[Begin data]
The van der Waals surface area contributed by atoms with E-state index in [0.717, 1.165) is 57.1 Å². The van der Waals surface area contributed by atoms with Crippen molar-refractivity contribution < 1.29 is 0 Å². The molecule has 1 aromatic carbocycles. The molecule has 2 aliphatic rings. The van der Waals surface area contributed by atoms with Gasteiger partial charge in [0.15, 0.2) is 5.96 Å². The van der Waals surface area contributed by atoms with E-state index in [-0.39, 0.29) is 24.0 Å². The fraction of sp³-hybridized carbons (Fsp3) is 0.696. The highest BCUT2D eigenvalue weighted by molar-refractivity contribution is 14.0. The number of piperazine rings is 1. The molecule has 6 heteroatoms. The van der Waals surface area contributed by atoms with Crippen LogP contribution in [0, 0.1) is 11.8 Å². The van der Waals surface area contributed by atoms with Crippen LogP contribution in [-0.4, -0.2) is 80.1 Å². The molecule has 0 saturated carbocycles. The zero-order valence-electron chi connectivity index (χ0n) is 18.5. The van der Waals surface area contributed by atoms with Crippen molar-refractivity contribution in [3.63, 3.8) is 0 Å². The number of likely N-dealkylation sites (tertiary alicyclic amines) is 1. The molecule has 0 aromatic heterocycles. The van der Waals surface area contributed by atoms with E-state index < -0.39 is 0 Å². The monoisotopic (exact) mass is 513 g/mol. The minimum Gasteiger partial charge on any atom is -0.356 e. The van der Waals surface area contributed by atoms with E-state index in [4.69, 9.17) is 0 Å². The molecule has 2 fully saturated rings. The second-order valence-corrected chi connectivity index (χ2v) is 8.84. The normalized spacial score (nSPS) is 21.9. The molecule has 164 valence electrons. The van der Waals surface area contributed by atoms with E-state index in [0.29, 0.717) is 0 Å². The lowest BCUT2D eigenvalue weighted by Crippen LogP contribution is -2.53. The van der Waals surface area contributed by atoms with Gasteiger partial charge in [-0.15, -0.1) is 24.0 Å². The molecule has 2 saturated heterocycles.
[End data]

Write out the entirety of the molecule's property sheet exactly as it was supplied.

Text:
The van der Waals surface area contributed by atoms with E-state index in [0.717, 1.165) is 57.1 Å². The van der Waals surface area contributed by atoms with Crippen molar-refractivity contribution < 1.29 is 0 Å². The molecule has 1 aromatic carbocycles. The molecule has 2 aliphatic rings. The van der Waals surface area contributed by atoms with Gasteiger partial charge in [0.15, 0.2) is 5.96 Å². The van der Waals surface area contributed by atoms with E-state index in [-0.39, 0.29) is 24.0 Å². The fraction of sp³-hybridized carbons (Fsp3) is 0.696. The highest BCUT2D eigenvalue weighted by molar-refractivity contribution is 14.0. The number of piperazine rings is 1. The molecule has 6 heteroatoms. The van der Waals surface area contributed by atoms with Crippen LogP contribution in [0, 0.1) is 11.8 Å². The van der Waals surface area contributed by atoms with Crippen LogP contribution in [-0.4, -0.2) is 80.1 Å². The molecule has 0 saturated carbocycles. The zero-order valence-electron chi connectivity index (χ0n) is 18.5. The van der Waals surface area contributed by atoms with Crippen molar-refractivity contribution in [3.63, 3.8) is 0 Å². The number of likely N-dealkylation sites (tertiary alicyclic amines) is 1. The molecule has 0 aromatic heterocycles. The van der Waals surface area contributed by atoms with E-state index < -0.39 is 0 Å². The monoisotopic (exact) mass is 513 g/mol. The minimum Gasteiger partial charge on any atom is -0.356 e. The van der Waals surface area contributed by atoms with E-state index in [4.69, 9.17) is 0 Å². The molecule has 2 fully saturated rings. The second-order valence-corrected chi connectivity index (χ2v) is 8.84. The normalized spacial score (nSPS) is 21.9. The molecule has 164 valence electrons. The van der Waals surface area contributed by atoms with E-state index in [0.29, 0.717) is 0 Å². The lowest BCUT2D eigenvalue weighted by Crippen LogP contribution is -2.53. The van der Waals surface area contributed by atoms with Gasteiger partial charge in [-0.15, -0.1) is 24.0 Å². The molecule has 2 saturated heterocycles.